The 1 µg-oxacillin and 30 µg-cefoxitin disk tests (DME, Araçatuba, SP, Brazil) and 6 µg/mL oxacillin screen test (OST) were performed by observing the recommendation of the Clinical and Laboratory Standards Institute (5). The 25 µg/mL methicillin test (25-Met) was carried using trypticase soy agar plates and heavy bacterial inoculums (109-1010 c.f.u.), as described previously (14).

Detection of penicillin-binding protein 2a (PBP2a test)

The Slidex® MRSA Detection (Biomérieux, Paris, France), which is based on the agglutination of latex particles sensitized with monoclonal antibodies against PBP2a, was carried out and interpreted according to the manufacturer's instructions.

Population analysis profiling (PAP)

The expression of methicillin resistance was analyzed by PAP for strains that yielded isolated colonies on 25-Met. Overnight cultures grown in TSB at 35ºC, containing 109-1010 c.f.u./mL, were plated at four dilutions (10º, 10-1, 10-3 and 10-5) on to agar plates containing serial (two-fold) dilutions of methicillin at concentrations of 0 and 0.75 to 800 mg/mL. Colonies were counted after 48 h incubation at 35ºC. A graphic representation was constructed by plotting colony forming units per millilitre against the concentration of methicillin (22).

RESULTS

Among the 60 S. aureus isolates, 45 were MRSA (mecA positive) and 15 were MSSA (mecA negative; Fig. 1). Of the 45 MRSA isolates, 73% (33/45) belonged to the Brazilian Epidemic Clone (ST239-SCCmecIIIA), 7% (3/45) to the pediatric clone (ST5-SCCmecIV), and 20% (9/45) to the sporadic clones (20).

Of all the mecA-positive isolates, one (NT42) displayed inhibition zone diameters of 13mm by a 1µg-oxacillin disk test (resistance breakpoint < 10mm) and two (NT05 and NT80) showed small individual colonies or light growth within the inhibition zone >10mm and could have been erroneously classified as methicillin-susceptible isolates (sensibility 93.3%, specificity 100%). The NT42 strain yielded a very hazy growth on the surface of OST (sensibility 97.8%, specificity 100%). In addition, these strains (NT42, NT05 e NT80) yielded isolated colonies on 25-Met and were classified as low-level heterogeneous resistance to methicillin by PAP (Fig. 2). The 30 µg-cefoxitin disk test and PBP2a test showed 100% de sensibility e specificity. The sensibility and specificity of the phenotypic tests as compared with mecA detection are presented in Table 1.

DISCUSSION

Rapid and accurate identification of MRSA is required to help clinicians select appropriate antibiotic treatment and to avoid the spread of these strains (16, 18). However, there is no optimal phenotypic method for detecting methicillin resistance in S. aureus (2, 3). Furthermore, genotypic tests involving mecA gene detection by PCR, which are considered to be the reference (1, 21), are not practical for routine use in clinical laboratories.

In the paper presented here, we evaluated some methods for detecting methicillin resistance in Staphylococcus aureus isolates and observed that the 1 µg-oxacillin disk test and oxacillin screen test may occasionally result in misidentification, especially by a microbiology technician with no previous practice with MRSA detection (17). Similar results were found by other authors (2, 6, 11, 24). Then, special attention should be given to these strains because these, as well as community-acquired MRSA (CA-MRSA) strains, have been described in Brazil and throughout the world (15, 17, 24).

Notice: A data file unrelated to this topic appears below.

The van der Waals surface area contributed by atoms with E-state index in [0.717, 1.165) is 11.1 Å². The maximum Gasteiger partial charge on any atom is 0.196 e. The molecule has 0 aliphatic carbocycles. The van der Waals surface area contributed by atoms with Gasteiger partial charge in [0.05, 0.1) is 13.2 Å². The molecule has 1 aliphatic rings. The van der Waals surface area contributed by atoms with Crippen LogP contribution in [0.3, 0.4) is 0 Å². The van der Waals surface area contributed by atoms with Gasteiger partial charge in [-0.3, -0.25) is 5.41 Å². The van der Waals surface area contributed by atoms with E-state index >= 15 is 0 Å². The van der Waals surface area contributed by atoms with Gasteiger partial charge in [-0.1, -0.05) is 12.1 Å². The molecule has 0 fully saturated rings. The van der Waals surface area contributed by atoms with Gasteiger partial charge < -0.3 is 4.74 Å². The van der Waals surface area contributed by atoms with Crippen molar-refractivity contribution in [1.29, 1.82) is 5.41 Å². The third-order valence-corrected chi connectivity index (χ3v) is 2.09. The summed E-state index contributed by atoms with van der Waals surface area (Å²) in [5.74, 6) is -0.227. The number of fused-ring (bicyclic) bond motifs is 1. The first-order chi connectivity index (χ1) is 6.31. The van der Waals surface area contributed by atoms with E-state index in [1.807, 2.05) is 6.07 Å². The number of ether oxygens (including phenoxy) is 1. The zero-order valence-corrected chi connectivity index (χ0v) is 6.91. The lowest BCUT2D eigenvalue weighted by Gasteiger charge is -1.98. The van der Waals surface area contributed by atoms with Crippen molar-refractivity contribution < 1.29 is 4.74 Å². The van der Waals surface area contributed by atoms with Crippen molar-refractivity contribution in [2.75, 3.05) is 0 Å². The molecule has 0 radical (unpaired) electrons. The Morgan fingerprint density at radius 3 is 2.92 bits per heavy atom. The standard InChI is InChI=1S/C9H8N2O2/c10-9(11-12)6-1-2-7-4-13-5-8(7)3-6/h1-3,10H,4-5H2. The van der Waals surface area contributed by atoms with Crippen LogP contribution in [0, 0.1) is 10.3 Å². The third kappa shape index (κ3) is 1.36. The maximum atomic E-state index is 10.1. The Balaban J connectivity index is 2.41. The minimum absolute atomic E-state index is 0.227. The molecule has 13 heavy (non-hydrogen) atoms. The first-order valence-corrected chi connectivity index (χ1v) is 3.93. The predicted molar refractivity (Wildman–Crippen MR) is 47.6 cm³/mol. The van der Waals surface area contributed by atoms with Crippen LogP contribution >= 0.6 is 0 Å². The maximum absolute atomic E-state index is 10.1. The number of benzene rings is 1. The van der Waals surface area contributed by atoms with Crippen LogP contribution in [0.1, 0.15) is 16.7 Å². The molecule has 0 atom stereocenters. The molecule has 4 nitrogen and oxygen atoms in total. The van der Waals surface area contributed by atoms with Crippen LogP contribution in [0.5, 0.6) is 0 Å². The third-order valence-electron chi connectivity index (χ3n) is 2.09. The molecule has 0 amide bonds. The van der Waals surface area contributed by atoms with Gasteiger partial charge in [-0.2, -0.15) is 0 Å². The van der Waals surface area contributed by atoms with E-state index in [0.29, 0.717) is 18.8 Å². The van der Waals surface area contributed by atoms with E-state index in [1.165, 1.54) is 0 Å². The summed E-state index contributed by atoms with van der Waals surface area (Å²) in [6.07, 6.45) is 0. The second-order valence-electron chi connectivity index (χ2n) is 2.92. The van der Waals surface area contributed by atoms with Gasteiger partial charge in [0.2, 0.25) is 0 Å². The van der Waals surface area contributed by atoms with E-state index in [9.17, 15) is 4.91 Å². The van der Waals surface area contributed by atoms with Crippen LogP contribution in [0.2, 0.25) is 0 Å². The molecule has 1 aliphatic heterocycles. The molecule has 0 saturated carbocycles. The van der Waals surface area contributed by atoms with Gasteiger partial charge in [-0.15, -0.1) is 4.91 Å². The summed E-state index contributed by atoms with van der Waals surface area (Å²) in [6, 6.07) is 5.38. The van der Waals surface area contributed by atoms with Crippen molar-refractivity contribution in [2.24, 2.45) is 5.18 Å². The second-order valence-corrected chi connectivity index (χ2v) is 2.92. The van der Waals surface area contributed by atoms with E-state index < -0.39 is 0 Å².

In this study the 30 µg-cefoxitin disk test was found to be as sensitive as the mecA gene detection by PCR. The greater reliability of the test with the cefoxitin disk confirmed earlier studies which showed that the cefoxitin disk test, without modification to conditions to improve expression of resistance, is more reliable than the oxacillin disk test for the detection of methicillin resistance in S. aureus (7, 16, 18). According to Caulwelier et al. (4), because the cefoxitin would be a better inducer of the expression of the mecA gene, this could explain why heterogeneous MRSA populations that variably express the mecA gene are better detected by disk diffusion with cefoxitin than with oxacillin, which is a weak inductor of PBP2a production.

The PBP2a test was 100% sensitive and did not misclassify any MRSA with low-level resistance as MSSA. Our findings are consistent with many other studies (4,6,8). In addition to being easy to interpret and showing 100% correlation with mecA detection, the PBP2a test has the advantage that suspected colonies could be tested from the primary cultures before the accomplishment of the bacterial identification (17). However, this test is rather expensive for routine application.

Although the number of isolates tested in our study was low, our results support the evidence that the cefoxitin disk test and the PBP2a test are good options for MRSA detection in the clinical laboratories, as both showed 100% correlation with mecA detection, including low-level resistance to methicillin strains.

ACKNOWLEDGEMENTS

This work was supported by Fundação de Apoio à Pesquisa do Estado do Rio Grande do Norte-FAPERN (protocol MS/CNPq/FAPERN-03/2004) and Pró-Reitoria de Pesquisa-PROPESQ/UFRN.

Submitted: May 22, 2009; Returned to authors for corrections: August 13, 2009; Approved: October 06, 2009.

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  • *
    Corresponding Author. Mailing address: Departamento de Microbiologia e Parasitologia, Centro de Biociências, UFRN. Av. Senador Salgado Filho, S/N, 59072-970, Natal, RN, Brasil.; Fax: +55-84-3211-9210.; E-mail:

Publication Dates

  • Publication in this collection
    16 Apr 2010
  • Date of issue
    June 2010

History

  • Accepted
    06 Oct 2009
  • Reviewed
    13 Aug 2009
  • Received
    22 May 2009